It’s hard to fathom now, but just over 100 years ago the novelist Herman Melville had sunk into obscurity. Wildly popular at one point in his career, the author nevertheless ended his days engulfed by a torrent of hostile criticism and a maelstrom of personal demons. By the time his centennial arrived in 1919, Melville seemed destined to meet the fate of the doomed whaler whose voyage he had chronicled in Moby-Dick (1851). Instead, he was reincarnated into a literary figure as immortal as Captain Ahab. How did this resurrection happen?
This is the jumping-off point for Aaron Sachs’s immersive joint biography, Up from the Depths: Herman Melville, Lewis Mumford, and Rediscovery in Dark Times (Princeton University Press). In this rare and remarkable book, Sachs shows how our appreciation for Melville is largely thanks to the efforts of Mumford, an influential but now overlooked critic whose 1929 biography led the charge of the Melville Revival and repositioned the novelist at the helm of the American canon. In a fluid sequence of chapters that undulate backward and forward in time, focusing first on Melville, then on Mumford, Sachs reveals the uncanny parallels between the lives of his subjects, two tormented writers grappling with what he calls “the trauma of modernity.”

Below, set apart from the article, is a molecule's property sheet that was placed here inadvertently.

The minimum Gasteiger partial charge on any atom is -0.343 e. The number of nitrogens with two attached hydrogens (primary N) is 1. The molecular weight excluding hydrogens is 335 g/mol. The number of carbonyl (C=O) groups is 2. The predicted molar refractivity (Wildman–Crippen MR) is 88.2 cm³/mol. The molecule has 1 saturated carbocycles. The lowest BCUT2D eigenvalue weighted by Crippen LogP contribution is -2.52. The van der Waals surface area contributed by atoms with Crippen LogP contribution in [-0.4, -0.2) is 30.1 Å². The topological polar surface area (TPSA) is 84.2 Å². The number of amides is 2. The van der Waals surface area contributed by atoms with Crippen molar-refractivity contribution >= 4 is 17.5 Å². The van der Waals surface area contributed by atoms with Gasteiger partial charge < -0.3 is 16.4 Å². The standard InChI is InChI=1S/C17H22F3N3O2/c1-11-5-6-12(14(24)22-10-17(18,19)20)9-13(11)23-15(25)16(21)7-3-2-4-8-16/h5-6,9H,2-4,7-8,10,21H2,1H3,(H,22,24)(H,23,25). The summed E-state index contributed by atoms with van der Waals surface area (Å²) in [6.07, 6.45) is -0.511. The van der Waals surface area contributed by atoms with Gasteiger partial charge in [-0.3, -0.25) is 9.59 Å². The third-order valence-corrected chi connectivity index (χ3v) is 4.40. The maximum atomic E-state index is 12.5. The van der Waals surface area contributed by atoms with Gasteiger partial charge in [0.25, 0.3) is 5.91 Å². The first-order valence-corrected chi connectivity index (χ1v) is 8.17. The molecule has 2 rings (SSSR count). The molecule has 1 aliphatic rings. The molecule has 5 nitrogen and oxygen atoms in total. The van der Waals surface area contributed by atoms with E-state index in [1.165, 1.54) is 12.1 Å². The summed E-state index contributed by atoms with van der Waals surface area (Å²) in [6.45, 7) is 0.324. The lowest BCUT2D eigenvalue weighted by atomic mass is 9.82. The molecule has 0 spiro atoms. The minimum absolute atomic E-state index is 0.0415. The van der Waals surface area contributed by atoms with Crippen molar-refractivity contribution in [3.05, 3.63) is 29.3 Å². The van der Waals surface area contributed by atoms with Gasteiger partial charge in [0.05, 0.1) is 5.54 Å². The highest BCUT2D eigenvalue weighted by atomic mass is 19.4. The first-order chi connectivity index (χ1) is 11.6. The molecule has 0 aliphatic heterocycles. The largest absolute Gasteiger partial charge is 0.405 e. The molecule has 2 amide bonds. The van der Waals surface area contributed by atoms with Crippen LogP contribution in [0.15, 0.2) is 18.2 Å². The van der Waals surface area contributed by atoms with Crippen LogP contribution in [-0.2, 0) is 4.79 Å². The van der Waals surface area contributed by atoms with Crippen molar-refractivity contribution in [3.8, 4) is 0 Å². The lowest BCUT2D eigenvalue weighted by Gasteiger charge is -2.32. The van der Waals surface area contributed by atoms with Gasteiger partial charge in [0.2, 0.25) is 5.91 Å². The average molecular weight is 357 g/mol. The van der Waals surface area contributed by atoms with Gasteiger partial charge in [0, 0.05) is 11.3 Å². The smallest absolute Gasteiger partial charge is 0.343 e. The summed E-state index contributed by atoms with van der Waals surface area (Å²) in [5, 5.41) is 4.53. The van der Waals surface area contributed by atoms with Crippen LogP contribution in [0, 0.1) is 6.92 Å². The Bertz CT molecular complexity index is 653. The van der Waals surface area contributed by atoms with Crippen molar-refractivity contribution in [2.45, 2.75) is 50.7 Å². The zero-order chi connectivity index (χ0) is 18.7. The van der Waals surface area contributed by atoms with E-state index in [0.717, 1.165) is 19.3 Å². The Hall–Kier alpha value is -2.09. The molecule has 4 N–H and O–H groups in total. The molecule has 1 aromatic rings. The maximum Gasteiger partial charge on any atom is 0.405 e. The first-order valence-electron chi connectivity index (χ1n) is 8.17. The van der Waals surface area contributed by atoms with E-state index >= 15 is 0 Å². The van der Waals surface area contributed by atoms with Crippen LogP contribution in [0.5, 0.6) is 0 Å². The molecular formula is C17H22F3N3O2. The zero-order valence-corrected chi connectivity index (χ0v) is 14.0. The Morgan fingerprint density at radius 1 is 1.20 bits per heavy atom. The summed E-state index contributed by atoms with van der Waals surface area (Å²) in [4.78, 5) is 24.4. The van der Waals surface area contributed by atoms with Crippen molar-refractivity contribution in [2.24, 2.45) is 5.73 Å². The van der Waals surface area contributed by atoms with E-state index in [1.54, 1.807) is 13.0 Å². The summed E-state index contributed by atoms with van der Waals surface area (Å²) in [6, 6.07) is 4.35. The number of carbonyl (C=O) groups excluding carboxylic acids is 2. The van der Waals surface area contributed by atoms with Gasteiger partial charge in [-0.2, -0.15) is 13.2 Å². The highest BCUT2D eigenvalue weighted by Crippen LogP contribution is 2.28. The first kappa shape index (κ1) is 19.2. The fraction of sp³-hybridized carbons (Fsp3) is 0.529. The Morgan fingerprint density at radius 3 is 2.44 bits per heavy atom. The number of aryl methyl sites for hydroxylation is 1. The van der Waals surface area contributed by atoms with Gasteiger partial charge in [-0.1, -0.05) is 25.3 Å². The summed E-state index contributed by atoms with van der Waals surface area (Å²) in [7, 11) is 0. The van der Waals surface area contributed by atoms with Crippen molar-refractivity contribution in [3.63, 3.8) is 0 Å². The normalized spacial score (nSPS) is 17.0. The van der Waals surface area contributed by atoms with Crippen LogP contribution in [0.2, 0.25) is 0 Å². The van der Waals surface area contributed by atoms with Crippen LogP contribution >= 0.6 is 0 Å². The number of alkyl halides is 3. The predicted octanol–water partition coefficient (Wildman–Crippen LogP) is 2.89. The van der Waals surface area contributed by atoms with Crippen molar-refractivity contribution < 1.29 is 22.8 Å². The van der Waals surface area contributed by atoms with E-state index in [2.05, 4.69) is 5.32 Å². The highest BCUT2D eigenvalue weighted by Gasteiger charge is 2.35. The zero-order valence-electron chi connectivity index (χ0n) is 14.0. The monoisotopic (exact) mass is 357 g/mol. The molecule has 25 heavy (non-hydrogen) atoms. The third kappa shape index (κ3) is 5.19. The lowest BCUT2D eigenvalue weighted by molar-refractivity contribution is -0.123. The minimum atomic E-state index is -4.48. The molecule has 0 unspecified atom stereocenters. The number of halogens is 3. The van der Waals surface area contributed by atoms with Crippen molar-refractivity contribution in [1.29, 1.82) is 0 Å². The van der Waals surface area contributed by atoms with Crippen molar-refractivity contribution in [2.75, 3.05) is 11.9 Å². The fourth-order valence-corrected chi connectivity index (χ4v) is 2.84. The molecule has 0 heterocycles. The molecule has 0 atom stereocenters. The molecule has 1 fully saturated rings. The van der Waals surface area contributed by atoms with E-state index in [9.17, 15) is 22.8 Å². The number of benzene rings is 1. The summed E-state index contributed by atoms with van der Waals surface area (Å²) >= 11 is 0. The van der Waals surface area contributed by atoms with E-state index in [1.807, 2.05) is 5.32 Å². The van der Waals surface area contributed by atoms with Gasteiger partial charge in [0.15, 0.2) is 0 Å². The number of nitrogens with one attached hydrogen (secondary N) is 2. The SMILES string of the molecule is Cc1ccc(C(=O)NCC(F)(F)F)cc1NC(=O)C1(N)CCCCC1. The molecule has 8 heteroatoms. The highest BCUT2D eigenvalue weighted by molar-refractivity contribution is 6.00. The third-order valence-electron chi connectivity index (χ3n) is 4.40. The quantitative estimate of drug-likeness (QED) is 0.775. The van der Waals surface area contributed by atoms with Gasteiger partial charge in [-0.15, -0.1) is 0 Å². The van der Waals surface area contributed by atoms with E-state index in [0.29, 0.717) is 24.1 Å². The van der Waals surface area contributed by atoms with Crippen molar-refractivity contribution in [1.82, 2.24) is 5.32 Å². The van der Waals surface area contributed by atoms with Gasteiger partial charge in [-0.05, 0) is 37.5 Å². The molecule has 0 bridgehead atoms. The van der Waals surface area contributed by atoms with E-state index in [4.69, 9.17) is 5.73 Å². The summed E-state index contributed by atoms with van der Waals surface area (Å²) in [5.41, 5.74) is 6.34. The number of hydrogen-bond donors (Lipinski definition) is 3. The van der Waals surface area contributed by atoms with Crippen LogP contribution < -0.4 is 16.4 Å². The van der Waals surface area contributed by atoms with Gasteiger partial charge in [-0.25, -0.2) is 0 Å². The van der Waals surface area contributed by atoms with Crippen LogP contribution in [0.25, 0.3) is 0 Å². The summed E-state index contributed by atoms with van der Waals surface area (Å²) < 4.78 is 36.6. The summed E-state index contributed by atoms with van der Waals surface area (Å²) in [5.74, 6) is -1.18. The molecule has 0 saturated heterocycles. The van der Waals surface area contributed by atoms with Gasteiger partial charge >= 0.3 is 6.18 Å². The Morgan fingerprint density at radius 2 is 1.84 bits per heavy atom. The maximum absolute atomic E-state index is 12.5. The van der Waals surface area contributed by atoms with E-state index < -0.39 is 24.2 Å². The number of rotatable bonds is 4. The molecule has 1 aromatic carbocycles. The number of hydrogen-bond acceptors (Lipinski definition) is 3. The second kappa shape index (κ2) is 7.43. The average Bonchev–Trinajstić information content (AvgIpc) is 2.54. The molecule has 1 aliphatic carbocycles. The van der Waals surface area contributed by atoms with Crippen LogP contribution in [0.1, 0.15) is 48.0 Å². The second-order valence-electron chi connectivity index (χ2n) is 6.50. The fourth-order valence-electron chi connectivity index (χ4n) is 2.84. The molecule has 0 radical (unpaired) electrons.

In the face of unprecedented historical events, most notably the psychic aftermath of WWI, Mumford looked to Melville’s confrontations with the tragic legacy of the Civil War, ultimately finding in the novelist’s dark vision a way to come to terms with his own troubled moment. In this spirit, Sachs makes a compelling argument that the time is ripe—in our “new dark age . . . of foreboding over disease outbreaks, climate change, economic inequality, racial and religious bigotry, technological overload, refugee crises, neo-fascism, and near-constant warfare”—for a Mumford Revival as well.
Mumford’s achievement, however, took a terrible toll. Plumbing the depths of Melville’s angst, the biographer was, by his own account, “swallowed up by [the] blackness.” As Sachs demonstrates in fascinating detail, Mumford’s work on Melville produced a nervous breakdown that “nearly killed him.” Melville, like Ahab’s elusive white whale, became something of a lifelong obsession for Mumford, who remained forever entranced by the novelist’s “desolate outlook” and, at the same time, was bolstered by its improbable redemptive potential.
“What has happened in history before may happen again,” Mumford observed in 1951, adding, perhaps somewhat hopefully, “after disintegration, renewal.” Sachs concurs: “Dark times will always spur retrospection”; to arrive at renewal, he writes, “we need to look backward not simply to track either progress or decline but rather” to perceive “the crosscurrents, contradictions, and eerie resonances of history.” In this masterly intellectual genealogy, with its keen analysis of both the perils of the biographer’s task and the problems of canon formation, Sachs accomplishes just that.